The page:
The app world keeps getting more confusing. When you mention the biggest tech buzzword of this past year, the average consumer assumes you're referring to a tiny piece of software that you download to a mobile device. This is, in part, thanks to marketing giant Apple. Late last year the Cupertino-based company was awarded the trademark saying, "There's an app for that," a phrase commonly heard in their television ads.
While Apple continues to dominate app headlines, Google is quickly moving in on their turf. This week CBS announced their newest app, which is not for the iPad (although they do serve this platform too), but instead it's available for Google's popular browser Chrome, in its integrated Web Store. CBSNews.com says its "the first primetime news magazine show to have its own standalone web application."
Being first isn't all that important, as Techcrunch writer Robin Wauters comments 60 Minutes for Chrome "doesn't really do anything but take you to this page," but he agrees with many people who are saying it is perhaps the prettiest way to watch the popular television program.
Thanks to technologies such as HTML5, CSS3, and lots of animation, the app is very slick. It takes 60 Minutes from a two-dimensional program you see on television and provides it with multiple layers of glossy depth. There is high-quality video content, access to the show's exclusive online programming, and a shiny index of the show's many correspondents who appear to jump off the screen like digital wax figures.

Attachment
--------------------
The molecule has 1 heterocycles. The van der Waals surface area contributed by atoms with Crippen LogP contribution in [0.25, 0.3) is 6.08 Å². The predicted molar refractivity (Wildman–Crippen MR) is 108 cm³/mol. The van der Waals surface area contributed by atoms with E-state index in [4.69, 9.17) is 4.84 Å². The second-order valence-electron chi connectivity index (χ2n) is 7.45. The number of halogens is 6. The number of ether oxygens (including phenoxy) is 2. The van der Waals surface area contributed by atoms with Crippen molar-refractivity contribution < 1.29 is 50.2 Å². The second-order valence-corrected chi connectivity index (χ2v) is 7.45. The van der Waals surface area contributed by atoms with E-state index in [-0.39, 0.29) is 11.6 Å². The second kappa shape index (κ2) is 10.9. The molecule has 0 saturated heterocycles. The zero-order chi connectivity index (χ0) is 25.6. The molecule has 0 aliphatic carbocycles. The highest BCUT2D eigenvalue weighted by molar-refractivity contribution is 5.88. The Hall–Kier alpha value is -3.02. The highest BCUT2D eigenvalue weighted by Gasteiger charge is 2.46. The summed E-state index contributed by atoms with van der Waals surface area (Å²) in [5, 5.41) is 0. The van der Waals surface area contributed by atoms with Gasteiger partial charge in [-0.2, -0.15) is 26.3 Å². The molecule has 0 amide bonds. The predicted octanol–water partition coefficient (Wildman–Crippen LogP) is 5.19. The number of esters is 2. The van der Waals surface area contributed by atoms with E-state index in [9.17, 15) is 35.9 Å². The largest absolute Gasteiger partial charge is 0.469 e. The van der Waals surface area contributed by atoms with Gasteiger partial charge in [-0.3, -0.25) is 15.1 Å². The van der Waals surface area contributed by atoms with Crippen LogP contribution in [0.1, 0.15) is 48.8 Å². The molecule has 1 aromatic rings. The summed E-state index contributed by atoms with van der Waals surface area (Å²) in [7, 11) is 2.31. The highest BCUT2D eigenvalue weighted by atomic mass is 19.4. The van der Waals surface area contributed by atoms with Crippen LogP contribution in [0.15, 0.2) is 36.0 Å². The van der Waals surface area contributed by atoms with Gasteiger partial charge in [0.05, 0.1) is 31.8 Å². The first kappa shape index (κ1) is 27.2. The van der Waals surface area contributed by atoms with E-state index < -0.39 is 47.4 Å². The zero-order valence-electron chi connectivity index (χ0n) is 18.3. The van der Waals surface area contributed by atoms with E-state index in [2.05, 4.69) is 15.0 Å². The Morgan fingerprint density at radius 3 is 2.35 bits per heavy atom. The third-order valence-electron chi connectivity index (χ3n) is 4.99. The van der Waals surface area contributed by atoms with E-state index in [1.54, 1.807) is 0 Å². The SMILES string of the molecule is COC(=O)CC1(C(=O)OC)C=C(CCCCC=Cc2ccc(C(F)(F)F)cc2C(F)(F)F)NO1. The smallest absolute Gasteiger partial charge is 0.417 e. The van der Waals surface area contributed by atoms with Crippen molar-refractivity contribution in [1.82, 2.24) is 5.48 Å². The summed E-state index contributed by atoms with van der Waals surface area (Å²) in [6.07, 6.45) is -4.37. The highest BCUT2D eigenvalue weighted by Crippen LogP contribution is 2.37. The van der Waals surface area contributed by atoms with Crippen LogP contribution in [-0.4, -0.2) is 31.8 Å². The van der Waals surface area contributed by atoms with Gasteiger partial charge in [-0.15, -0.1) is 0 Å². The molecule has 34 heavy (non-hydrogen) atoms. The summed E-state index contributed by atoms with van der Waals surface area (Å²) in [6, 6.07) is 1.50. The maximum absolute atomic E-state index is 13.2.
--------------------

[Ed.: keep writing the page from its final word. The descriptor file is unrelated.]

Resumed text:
Front and centre within the app is a story about Steve Jobs, which aired Sunday October 23, 2011. The first 15 minutes are presented beautifully on-screen, occupying your browser's real estate pretty much from top to bottom, side to side. Compare this exquisite design to the 60 Minutes ' web site, and it's like toggling between the future and the lamely cluttered designs that dominate today's online world
It seems unlikely that everyone is going to watch all their TV on Chrome, but as the viewing options for consumers continue to expand across mobile and web platforms you can bet that large media companies will be forced to constantly reinvent themselves like this as they to navigate an increasingly fragmented digital audience.